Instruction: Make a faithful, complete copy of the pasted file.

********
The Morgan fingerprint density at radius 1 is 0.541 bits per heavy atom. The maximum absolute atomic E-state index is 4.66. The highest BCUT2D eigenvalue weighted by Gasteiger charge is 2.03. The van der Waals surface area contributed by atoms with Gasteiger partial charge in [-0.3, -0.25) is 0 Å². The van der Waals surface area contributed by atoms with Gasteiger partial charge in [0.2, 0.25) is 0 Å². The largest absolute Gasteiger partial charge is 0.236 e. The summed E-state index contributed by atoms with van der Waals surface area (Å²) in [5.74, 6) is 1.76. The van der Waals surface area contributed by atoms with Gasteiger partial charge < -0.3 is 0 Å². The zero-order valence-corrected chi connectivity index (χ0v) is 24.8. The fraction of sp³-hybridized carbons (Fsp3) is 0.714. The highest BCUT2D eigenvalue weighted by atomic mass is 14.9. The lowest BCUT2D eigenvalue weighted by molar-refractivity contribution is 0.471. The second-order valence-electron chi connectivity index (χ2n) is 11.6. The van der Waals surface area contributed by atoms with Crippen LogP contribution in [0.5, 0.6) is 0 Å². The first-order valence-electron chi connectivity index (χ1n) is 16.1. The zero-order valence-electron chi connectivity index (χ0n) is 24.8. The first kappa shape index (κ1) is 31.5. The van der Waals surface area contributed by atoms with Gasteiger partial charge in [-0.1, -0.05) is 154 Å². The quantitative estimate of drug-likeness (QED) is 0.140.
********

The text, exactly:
The Morgan fingerprint density at radius 1 is 0.541 bits per heavy atom. The maximum absolute atomic E-state index is 4.66. The highest BCUT2D eigenvalue weighted by Gasteiger charge is 2.03. The van der Waals surface area contributed by atoms with Gasteiger partial charge in [-0.3, -0.25) is 0 Å². The van der Waals surface area contributed by atoms with Gasteiger partial charge in [0.2, 0.25) is 0 Å². The largest absolute Gasteiger partial charge is 0.236 e. The summed E-state index contributed by atoms with van der Waals surface area (Å²) in [5.74, 6) is 1.76. The van der Waals surface area contributed by atoms with Gasteiger partial charge < -0.3 is 0 Å². The zero-order valence-corrected chi connectivity index (χ0v) is 24.8. The fraction of sp³-hybridized carbons (Fsp3) is 0.714. The highest BCUT2D eigenvalue weighted by atomic mass is 14.9. The lowest BCUT2D eigenvalue weighted by molar-refractivity contribution is 0.471. The second-order valence-electron chi connectivity index (χ2n) is 11.6. The van der Waals surface area contributed by atoms with Crippen LogP contribution in [0.5, 0.6) is 0 Å². The first-order valence-electron chi connectivity index (χ1n) is 16.1. The zero-order valence-electron chi connectivity index (χ0n) is 24.8. The first kappa shape index (κ1) is 31.5. The van der Waals surface area contributed by atoms with Gasteiger partial charge in [-0.1, -0.05) is 154 Å². The quantitative estimate of drug-likeness (QED) is 0.140.